The best thing to do with mistakes is learn from them. So as part of her vacation reading, U.K. Prime Minister Theresa May might want to glance at the just-released British Election Study showing what was foremost on voters’ minds as they cast ballots in the 2017 general election: Brexit
The election was supposed to be a walk in Hyde Park for May and her Conservative Party government. She announced it in April, when her approval ratings exceeded the opposition Labour Party’s by over 20 percentage points. By the time of the vote in June, that margin had shrunk to a statistical tie.
An analysis of voting patterns released by the market-research firm YouGov after the election showed that Labour seemed to be taking votes that would previously have gone to the Conservatives. At the start of the campaign, voters were more likely to favor Labour up to the age of 34, after which they were more likely to vote Conservative. By the time of the vote, the age at which voters were more likely to go Conservative had risen to 47. Labour’s youth vote included plenty of not-so-young voters.
That suggests that younger voters are not frightened away by Labour policies that include nationalizing industry and raising taxes. In fact, these might be selling points for a generation that has no recollection of the economic turmoil that Britons endured when Labour last pursued a socialist agenda in the 1970s.
But that’s hardly the whole story of the surprising 2017 election result. The large-scale study released this week helps us understand why voters behaved as they did. Two major lessons come through — one obvious, the other more surprising.
The obvious lesson is that the tactic of focusing attention on May’s stiff-if-dutiful personality failed spectacularly. That was already pretty clear from the narrowing polls and the anti-Tory bent of most social media stories shared about the campaign.
While May’s campaign faltered, Labour’s Jeremy Corbyn was running effectively, the survey shows. His likability scores improved steadily over the course of the campaign, while May’s dropped. And Corbyn’s ratings improved most among those who had been newly recruited to the Labour ranks, those voters who, before May called the election, were unlikely to give him a second look.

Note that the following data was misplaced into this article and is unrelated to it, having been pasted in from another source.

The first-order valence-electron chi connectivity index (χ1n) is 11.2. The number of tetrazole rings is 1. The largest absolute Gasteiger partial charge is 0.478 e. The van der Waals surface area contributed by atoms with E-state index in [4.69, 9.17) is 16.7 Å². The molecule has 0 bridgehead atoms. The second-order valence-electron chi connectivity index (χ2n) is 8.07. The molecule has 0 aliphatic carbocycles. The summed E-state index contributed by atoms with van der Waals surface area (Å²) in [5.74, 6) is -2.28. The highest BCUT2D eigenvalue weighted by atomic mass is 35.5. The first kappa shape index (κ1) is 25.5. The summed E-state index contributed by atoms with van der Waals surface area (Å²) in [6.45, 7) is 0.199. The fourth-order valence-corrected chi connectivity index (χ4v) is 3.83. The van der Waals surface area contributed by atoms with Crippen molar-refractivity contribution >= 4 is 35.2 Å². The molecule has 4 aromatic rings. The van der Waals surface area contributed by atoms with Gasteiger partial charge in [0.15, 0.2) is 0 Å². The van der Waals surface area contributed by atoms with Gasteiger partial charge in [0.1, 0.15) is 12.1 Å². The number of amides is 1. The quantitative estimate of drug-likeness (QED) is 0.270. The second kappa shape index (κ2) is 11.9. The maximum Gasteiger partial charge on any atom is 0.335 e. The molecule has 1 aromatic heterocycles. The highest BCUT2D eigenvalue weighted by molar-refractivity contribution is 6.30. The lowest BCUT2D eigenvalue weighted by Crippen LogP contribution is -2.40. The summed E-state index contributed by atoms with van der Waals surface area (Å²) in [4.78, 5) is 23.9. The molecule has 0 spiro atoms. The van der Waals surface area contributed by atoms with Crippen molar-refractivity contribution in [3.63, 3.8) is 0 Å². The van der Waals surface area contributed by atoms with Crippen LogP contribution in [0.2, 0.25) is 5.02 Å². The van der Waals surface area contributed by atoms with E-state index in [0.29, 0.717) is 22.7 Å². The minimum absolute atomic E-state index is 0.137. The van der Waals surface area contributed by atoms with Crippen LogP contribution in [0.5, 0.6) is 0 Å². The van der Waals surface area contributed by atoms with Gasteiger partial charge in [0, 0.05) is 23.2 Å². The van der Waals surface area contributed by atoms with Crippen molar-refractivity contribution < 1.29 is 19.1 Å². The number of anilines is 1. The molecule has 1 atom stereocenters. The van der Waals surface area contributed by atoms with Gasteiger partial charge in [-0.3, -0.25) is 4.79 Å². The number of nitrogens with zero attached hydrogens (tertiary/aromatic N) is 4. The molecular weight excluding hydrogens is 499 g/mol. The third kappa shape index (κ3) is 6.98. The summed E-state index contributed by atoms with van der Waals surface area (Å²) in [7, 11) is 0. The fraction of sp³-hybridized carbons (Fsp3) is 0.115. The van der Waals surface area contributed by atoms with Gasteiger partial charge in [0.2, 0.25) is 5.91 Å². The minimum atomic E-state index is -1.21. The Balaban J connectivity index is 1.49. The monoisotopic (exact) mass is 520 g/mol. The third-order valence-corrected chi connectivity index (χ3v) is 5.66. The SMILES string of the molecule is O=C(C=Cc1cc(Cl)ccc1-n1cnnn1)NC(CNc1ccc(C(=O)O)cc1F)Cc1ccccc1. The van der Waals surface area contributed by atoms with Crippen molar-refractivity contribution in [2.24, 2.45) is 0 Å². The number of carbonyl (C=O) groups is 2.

The more surprising lesson from the survey is the fact that so many Britons rated Brexit as the most important issue going into the election. More than 30,000 respondents were asked during the campaign to answer this question: “As far as you’re concerned, what is the single most important issue facing the country at the present time?” More than one in three people mentioned Brexit or the EU; fewer than one in 20 cited the economy.
Here’s a chart showing the words used most frequently in response, with the size of the word representing the number of times it appeared.
Worries about the complex Brexit negotiations may have been a proxy of sorts for economic worries. But that still comes as a surprise to those (ahem) of us who argued that Brits had reconciled themselves to the 2016 vote to leave the European Union, and thus considered the negotiations over the terms of the departure to be a technical matter instead of an issue of compelling concern.
“One of the reasons Labour did so well among Remainers is that by the time the election was called, the Brexit debate was not so much about Leave or Remain but about how to leave,” wrote Ed Fieldhouse and Chris Prosser of the University of Manchester, members of the team that produced the electoral survey.
That’s important. Brexit had seemed to be a side issue in a campaign focused on personalities. Corbyn had made his peace with the Brexit referendum, which he opposed officially but hardly lifted a finger to prevent. His campaign focused instead on old-style socialist increases in government spending.
May was busy being “strong and stable,” and dealing with various policy reversals. And the one party that had thrown all its eggs in the Remain basket — staunchly pro-EU Liberal Democrats campaigned on a promise for a second referendum — picked up only four seats.
But it turns out that the U.K.’s relationship with the rest of Europe remained the elephant in the room. Even though Corbyn has been, at best, ambivalent about retaining post-Brexit access to the EU single market (which allows the tariff-free movement of goods, capital, services and labor), voters who saw that as a priority were more likely to vote Labour, as this chart shows:
Voters, it’s now clear, sensed that the Brexit negotiations, which have since begun, have the potential to hurt them. Labour looked more likely to strike a deal that preserves quite a bit of cooperation with the EU.
The BES survey is an indictment not just of the style of May’s election campaign, but of her core decision, made at the beginning of her term, to side with the hard-line members of her party and cabinet who seemed to want a clean break with Europe at almost any cost to trade and other ties. Many voters disagreed and voted for Labour; too many for May and her party to ignore if they want to continue to govern.
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Jonathan Landman at firstname.lastname@example.org